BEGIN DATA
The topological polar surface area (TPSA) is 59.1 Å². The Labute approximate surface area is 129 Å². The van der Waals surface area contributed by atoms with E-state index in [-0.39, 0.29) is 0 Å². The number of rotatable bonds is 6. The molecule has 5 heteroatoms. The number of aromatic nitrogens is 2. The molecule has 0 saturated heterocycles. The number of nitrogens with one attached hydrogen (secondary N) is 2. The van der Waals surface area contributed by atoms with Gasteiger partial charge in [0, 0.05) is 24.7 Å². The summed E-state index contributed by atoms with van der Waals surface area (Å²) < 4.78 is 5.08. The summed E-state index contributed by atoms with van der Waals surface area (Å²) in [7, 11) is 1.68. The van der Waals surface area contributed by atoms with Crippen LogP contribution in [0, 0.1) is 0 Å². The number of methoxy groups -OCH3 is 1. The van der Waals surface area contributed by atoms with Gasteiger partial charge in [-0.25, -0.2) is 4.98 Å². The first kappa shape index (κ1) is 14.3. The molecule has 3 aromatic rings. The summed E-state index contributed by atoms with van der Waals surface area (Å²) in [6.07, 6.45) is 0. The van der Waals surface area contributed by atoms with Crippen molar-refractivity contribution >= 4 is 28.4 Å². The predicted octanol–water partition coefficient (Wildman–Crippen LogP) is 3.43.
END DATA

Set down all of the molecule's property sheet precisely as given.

The topological polar surface area (TPSA) is 59.1 Å². The Labute approximate surface area is 129 Å². The van der Waals surface area contributed by atoms with E-state index in [-0.39, 0.29) is 0 Å². The number of rotatable bonds is 6. The molecule has 5 heteroatoms. The number of aromatic nitrogens is 2. The molecule has 0 saturated heterocycles. The number of nitrogens with one attached hydrogen (secondary N) is 2. The van der Waals surface area contributed by atoms with Gasteiger partial charge in [0, 0.05) is 24.7 Å². The summed E-state index contributed by atoms with van der Waals surface area (Å²) < 4.78 is 5.08. The summed E-state index contributed by atoms with van der Waals surface area (Å²) in [7, 11) is 1.68. The van der Waals surface area contributed by atoms with Crippen LogP contribution in [0, 0.1) is 0 Å². The number of methoxy groups -OCH3 is 1. The van der Waals surface area contributed by atoms with Gasteiger partial charge in [-0.25, -0.2) is 4.98 Å². The first kappa shape index (κ1) is 14.3. The molecule has 3 aromatic rings. The summed E-state index contributed by atoms with van der Waals surface area (Å²) in [6.07, 6.45) is 0. The van der Waals surface area contributed by atoms with Crippen molar-refractivity contribution >= 4 is 28.4 Å². The predicted octanol–water partition coefficient (Wildman–Crippen LogP) is 3.43.